The Wikimedia Foundation, a U.S. nonprofit that hosts Wikipedia, has banned seven mainland Chinese users from its websites and revoked administrator access for 12 others, in a case that was described by its vice president as “unprecedented in scope and nature.”
Maggie Dennis, the Wikimedia’s vice president of community resilience and sustainability, announced the penalty in an email on Sept. 13 to Wikimedia members. She said the foundation made the decision after “long and deep investigations” into some members of the Wikimedians of Mainland China (WMC) user group.
Dennis did not provide detailed explanations over what the 19 users had done, but only said that there was a “security risk” with “infiltration concerns.” For the 12 users who had administrator access, she appeared to suggest that they had engaged in or were connected to election canvassing.
“We have also reached out to a number of other editors with explanations around canvassing guidelines and doxing policies and requests to modify their behaviors,” Dennis wrote. “We need to make sure that the [Wikipedia] community can hold fair elections, without canvassing or fraud.”
Wikipedia holds elections to choose experienced editors to become administrators, who are granted technical abilities to perform tasks such as blocking users, deleting a page, and protecting pages from further editing. As a result, the administrator role has become a coveted position as there have been editing wars breaking out on Wikipedia over its content.
The ban could be related to threats that Chinese Wikipedia users directed against members of Wikimedia Community User Group Hong Kong (WMHKG), in an editing war over Hong Kong protest events.
In July, Hong Kong Free Press (HKFP) disclosed that mainland Chinese Wikipedia users were discussing on Chinese social media about reporting their Hong Kong peers to the city’s national security police. A screenshot of the discussion obtained by the Hong Kong outlet showed a user with the name “Walter Grassroot.”
“Walter Grassroot” was one of the seven users banned, according to a Wikipedia page.
According to HKFP, “Walter Grassroot” is a man living in China’s coastal Jiangsu Province, who shares Beijing’s views on Hong Kong and Taiwan. He also took down many news links from the now-defunct Apple Daily on Wikipedia in July.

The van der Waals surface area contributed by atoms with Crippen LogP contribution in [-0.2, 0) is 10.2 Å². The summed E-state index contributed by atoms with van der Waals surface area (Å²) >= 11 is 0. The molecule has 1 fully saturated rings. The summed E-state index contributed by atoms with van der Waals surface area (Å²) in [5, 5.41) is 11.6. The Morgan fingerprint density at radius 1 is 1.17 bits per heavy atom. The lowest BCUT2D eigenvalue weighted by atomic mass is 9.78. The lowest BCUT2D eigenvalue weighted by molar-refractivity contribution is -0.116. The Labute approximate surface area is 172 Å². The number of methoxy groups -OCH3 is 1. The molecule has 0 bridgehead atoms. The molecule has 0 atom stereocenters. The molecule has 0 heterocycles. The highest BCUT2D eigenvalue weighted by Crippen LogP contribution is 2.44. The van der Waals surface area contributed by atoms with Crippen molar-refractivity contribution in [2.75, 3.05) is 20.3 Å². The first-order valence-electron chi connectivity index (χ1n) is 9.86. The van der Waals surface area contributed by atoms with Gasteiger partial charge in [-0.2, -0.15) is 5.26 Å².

Beijing sees pro-democracy protesters in Hong Kong as “rioters” and views Taiwan as a part of its territory. Apple Daily—known for publishing articles supportive of Hong Kong protesters and critical of the Chinese Communist Party (CCP)—saw its executives arrested and assets frozen in June after a national security investigation was announced targeting the media firm.
Dennis said some users were “physically harmed” because of such infiltration.
Another form of infiltration involved “not only people deliberately seeking to ingratiate themselves with their communities in order to obtain access and advance an agenda contrary to open knowledge goals, but also individuals who have become vulnerable to exploitation and harm by external groups because they are already trusted insiders,” she said.
Dennis wrote that she will host an office hour in the coming weeks to discuss infiltration and other issues, including how to prevent “community capture” in future elections.
The foundation will host a public session in the next few weeks to address these issues as well as to discuss how it can approach future elections to avoid “community ‘capture,’” Dennis said. “We need to make sure that the community can hold fair elections, without canvassing or fraud.”
“We hope to connect with the international Chinese language community in the near future to talk about approaches to elections that avoid the risk of project capture and ensure that people are and feel safe contributing to the Chinese language Wikipedia,” she added.
The WMC issued a statement slamming Wikimedia as having been “instigated by certain individuals within the Chinese Wiki community.” It added that the foundation’s decision was “unfounded.”
The Wikimedia Foundation did not immediately respond to a request for comment.